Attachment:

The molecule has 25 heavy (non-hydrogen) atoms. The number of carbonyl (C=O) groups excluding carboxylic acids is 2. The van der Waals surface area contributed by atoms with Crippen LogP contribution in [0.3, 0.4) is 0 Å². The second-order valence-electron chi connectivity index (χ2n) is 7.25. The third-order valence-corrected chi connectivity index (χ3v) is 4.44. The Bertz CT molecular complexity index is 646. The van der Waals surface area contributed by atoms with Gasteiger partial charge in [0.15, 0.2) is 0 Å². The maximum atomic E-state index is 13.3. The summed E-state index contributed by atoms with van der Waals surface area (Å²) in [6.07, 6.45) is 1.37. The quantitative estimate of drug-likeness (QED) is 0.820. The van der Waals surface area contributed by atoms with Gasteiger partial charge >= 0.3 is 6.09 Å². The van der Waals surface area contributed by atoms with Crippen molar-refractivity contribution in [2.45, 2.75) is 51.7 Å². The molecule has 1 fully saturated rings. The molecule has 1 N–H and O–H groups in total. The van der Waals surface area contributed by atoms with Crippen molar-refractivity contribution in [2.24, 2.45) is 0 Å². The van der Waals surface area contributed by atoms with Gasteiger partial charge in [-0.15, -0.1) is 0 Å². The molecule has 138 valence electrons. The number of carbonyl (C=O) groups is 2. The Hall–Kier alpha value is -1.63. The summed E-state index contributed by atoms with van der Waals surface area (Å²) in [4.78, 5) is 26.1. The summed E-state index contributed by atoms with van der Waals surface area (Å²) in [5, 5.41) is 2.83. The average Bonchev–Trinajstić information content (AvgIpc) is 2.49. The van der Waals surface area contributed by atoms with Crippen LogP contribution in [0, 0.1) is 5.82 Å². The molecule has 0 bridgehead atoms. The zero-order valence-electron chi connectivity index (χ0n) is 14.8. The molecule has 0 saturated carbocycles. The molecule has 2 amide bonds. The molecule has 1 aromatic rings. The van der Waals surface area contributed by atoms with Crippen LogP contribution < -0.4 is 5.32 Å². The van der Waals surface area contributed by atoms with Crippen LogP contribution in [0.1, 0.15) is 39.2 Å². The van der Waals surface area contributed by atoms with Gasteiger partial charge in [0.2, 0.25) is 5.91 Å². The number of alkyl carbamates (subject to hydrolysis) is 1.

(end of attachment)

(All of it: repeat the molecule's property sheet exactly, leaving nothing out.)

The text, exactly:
The molecule has 25 heavy (non-hydrogen) atoms. The number of carbonyl (C=O) groups excluding carboxylic acids is 2. The van der Waals surface area contributed by atoms with Crippen LogP contribution in [0.3, 0.4) is 0 Å². The second-order valence-electron chi connectivity index (χ2n) is 7.25. The third-order valence-corrected chi connectivity index (χ3v) is 4.44. The Bertz CT molecular complexity index is 646. The van der Waals surface area contributed by atoms with Gasteiger partial charge in [0.15, 0.2) is 0 Å². The maximum atomic E-state index is 13.3. The summed E-state index contributed by atoms with van der Waals surface area (Å²) in [6.07, 6.45) is 1.37. The quantitative estimate of drug-likeness (QED) is 0.820. The van der Waals surface area contributed by atoms with Gasteiger partial charge >= 0.3 is 6.09 Å². The van der Waals surface area contributed by atoms with Crippen molar-refractivity contribution in [2.45, 2.75) is 51.7 Å². The molecule has 1 fully saturated rings. The molecule has 1 N–H and O–H groups in total. The van der Waals surface area contributed by atoms with Crippen molar-refractivity contribution in [2.24, 2.45) is 0 Å². The van der Waals surface area contributed by atoms with Gasteiger partial charge in [-0.15, -0.1) is 0 Å². The molecule has 138 valence electrons. The number of carbonyl (C=O) groups is 2. The Hall–Kier alpha value is -1.63. The summed E-state index contributed by atoms with van der Waals surface area (Å²) in [4.78, 5) is 26.1. The summed E-state index contributed by atoms with van der Waals surface area (Å²) in [5, 5.41) is 2.83. The average Bonchev–Trinajstić information content (AvgIpc) is 2.49. The van der Waals surface area contributed by atoms with Crippen LogP contribution in [0, 0.1) is 5.82 Å². The molecule has 0 bridgehead atoms. The zero-order valence-electron chi connectivity index (χ0n) is 14.8. The molecule has 0 saturated carbocycles. The molecule has 2 amide bonds. The molecule has 1 aromatic rings. The van der Waals surface area contributed by atoms with Crippen LogP contribution < -0.4 is 5.32 Å². The van der Waals surface area contributed by atoms with Crippen LogP contribution in [0.1, 0.15) is 39.2 Å². The van der Waals surface area contributed by atoms with Gasteiger partial charge in [0.2, 0.25) is 5.91 Å². The number of alkyl carbamates (subject to hydrolysis) is 1.